Living On The Edge

It looks so calm outside. The sun is shining. There are cars on the road and people walking around. It looks like any other spring day in Chicago.

It’s not any other day because here I am, at home, feeling like all the worry and anxiety I suppressed about this virus bubble up. I should limit my social media time. Really. The private Facebook group for my fellow nurses at my hospital is informative, but sometimes it takes me down the dark, winding path of despair. Issues are brought to light that are familiar in other institutions across the country, even the globe. The same pressing issues are at my hospital.

Not enough Personal Protective Equipment… Inadequate Personal Protective Equipment… Not enough COVID-19 tests… Not being notified if you take care of a COVID-19 patient… Not being tested after exposure to a possible COVID-19 patient… Changing guidelines from the CDC based on availability of supplies in this country and not because of science… Finding out that someone you worked with was just diagnosed… Worrying you might bring the virus home to your loved ones…

I try not start my day on social media, but then the fear of missing important information sucks me in. Then the stress… Why do I do this to myself? And on my day off no less…

Do nurses ever really get a day off in a crisis even when they are not at work?

I am also in a Facebook group called COVID-19 FOR HEALTHCARE WORKERS. Based on posts from frontline healthcare providers in Italy and other parts of the world, I am anticipating that our situation is about to get worse. I’m gearing up by seeking out Best Practices. It is so sad that I may benefit from the horrific experiences of my fellow nurses. May God have mercy…

I wonder, is everyone awake and ready? I hope so…

Practicality Not Panic

These are strange times…

As I was getting ready for work this morning, it dawned on me that I was one of the few residents that would actually leave this 40 unit low-rise condo building to go to WORK. This gave me a sense of purpose that I hadn’t felt in a long time. Or was it just a heavier weight on my shoulders?  Yeah, that’s probably it.  Since COVID-19 started making its way through my city, my neighbors, family, and friends have been working from home, even having to self-quarantine after an exposure to the virus.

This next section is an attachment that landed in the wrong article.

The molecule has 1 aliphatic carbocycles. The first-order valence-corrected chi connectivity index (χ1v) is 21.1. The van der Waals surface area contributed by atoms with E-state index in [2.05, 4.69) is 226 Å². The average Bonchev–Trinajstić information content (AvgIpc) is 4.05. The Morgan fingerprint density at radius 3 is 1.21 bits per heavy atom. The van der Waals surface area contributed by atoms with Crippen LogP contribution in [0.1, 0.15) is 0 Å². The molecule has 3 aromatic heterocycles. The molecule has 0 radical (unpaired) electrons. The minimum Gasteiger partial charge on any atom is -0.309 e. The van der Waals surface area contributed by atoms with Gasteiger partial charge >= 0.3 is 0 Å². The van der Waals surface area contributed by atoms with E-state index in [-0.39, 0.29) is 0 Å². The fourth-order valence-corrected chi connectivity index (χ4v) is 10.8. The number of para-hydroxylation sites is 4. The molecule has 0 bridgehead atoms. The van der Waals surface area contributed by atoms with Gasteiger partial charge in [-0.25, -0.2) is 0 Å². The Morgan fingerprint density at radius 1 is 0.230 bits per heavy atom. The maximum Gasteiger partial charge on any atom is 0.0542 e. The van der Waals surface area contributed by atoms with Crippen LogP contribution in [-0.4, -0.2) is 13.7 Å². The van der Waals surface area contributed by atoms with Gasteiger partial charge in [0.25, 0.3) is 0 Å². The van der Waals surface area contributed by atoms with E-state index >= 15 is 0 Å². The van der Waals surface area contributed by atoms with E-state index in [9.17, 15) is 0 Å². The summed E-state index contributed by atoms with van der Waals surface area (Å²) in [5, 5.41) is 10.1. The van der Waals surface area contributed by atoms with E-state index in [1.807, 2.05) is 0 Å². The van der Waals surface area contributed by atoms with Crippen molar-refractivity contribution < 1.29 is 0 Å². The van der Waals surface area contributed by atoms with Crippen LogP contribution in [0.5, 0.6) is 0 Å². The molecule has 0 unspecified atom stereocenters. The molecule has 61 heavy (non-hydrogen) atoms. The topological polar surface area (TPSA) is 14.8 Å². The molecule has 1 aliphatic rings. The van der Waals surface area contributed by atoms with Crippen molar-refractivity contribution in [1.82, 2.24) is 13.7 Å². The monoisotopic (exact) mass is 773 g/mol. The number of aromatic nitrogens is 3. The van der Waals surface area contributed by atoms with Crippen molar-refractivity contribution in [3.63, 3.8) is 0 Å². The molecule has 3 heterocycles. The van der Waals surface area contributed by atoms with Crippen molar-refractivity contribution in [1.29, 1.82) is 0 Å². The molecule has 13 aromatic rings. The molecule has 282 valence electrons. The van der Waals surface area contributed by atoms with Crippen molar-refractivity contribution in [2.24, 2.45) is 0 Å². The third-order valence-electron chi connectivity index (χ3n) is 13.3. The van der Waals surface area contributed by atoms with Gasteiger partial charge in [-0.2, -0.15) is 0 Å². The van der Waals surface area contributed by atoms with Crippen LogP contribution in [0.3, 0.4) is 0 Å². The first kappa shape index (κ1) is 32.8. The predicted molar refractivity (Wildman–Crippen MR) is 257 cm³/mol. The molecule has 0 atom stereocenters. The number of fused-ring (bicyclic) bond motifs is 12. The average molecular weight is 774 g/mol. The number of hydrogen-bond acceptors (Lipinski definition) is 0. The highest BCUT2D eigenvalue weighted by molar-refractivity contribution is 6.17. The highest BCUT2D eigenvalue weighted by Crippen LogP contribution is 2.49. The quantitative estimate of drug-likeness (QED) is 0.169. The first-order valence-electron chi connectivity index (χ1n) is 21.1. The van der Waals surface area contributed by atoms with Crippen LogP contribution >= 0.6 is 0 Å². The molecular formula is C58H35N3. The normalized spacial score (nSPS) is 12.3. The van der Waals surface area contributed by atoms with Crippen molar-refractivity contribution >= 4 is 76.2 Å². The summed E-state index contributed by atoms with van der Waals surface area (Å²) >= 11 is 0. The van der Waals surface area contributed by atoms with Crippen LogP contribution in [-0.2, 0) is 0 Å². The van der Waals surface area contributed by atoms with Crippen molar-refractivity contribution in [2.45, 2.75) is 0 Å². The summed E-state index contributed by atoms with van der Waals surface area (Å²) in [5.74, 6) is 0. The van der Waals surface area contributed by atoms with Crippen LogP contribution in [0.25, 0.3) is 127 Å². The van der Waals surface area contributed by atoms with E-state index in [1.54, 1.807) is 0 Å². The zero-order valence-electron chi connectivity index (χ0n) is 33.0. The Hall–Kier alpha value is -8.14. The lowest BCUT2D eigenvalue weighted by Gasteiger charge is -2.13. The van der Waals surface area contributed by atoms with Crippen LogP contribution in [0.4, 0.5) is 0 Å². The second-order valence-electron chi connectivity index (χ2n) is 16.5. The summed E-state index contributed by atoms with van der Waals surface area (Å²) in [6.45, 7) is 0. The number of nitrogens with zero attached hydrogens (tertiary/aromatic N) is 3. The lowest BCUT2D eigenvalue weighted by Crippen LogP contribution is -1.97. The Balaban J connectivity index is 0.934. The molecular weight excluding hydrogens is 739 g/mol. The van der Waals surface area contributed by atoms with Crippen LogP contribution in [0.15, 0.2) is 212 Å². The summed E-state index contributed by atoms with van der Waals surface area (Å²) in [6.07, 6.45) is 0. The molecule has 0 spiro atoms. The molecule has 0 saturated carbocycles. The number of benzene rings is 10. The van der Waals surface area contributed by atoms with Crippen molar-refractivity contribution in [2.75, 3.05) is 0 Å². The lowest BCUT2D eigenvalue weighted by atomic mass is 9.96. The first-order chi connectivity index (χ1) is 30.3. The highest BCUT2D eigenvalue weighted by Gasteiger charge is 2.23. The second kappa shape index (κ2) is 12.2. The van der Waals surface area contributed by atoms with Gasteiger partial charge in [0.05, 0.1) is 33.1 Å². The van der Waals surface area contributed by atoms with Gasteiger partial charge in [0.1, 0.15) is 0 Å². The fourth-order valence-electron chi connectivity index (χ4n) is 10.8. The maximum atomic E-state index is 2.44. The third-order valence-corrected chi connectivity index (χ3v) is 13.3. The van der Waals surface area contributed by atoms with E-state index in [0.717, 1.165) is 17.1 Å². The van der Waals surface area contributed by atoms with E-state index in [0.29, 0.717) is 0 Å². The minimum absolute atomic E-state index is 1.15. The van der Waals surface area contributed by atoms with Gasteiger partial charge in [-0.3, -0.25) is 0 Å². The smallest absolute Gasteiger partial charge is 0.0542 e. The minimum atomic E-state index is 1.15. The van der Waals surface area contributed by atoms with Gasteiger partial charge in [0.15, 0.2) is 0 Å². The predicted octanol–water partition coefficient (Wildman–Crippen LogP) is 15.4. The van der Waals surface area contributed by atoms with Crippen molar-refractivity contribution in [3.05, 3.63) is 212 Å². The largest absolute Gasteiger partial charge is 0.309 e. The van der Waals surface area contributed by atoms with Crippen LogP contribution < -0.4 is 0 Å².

Not me.  Not yet.  I’m a nurse.  This crazy pandemic is calling.

Hello, Nurse…  I’m waiting for you.

When I arrived at the hospital, it felt like I was in a new world.  The vibe was intense.  The normal glut of visitors at the security desk were missing.  No medical students rushing past me running late for rounds.  It was almost like a lockdown.  Almost.

As of today, our ambulatory surgery center was officially CLOSED.  All those nurses and surgical techs sent home until April 15th.  What the…..???  Our main operating room OR (where I work) cancelled all elective surgeries per the recommendation of the American College of Surgeons and our government (I’m assuming).  The monitor with our status board was depleted of its normally extensive list of cases.  Instead, a teeny tiny list.  It was so surreal.  We are talking a BIG surgery department that typically performs a lot of procedures now down to a select few.

Makes you want to rub your eyes to make sure you’re not seeing things…  But no…  Hands away from your face!

Because of the small number of cases, some nurses and techs had already been asked to stay home.  We called this “being low censused”.  Basically, this means that there isn’t enough work for them so they are being mandated to stay home, and use their vacation time if they want to get paid.  One day here and there isn’t bad…  But what if the hospital does the same thing to us as our ambulatory surgery colleagues who are off for a whole month?  I hate to even think about this…

I was assigned to circulate three orthopedic cases which kept me busy most of the day.  During slower moments, my mind kept spinning different scenarios on what would happen to me and my co-workers should the number of COVID-19 patients rise in our institution.  It is too soon to say.  Many nurses want answers as if this virus was planned or as if our administrators had been through this kind of crisis before.

NO ONE HAS EXPERIENCED THIS BEFORE.

What a scary thought.  We are looking for guidance, but sometimes those above us cannot figure out the best course of action fast enough.  I would like to believe that everyone is doing the best that they can.  The only thing any of us can do it take it one day at a time, be practical and not panic. 

I know in my heart, we will get through this…  We just need to hang on to hope and find a way to be kind to each other through this frightening time.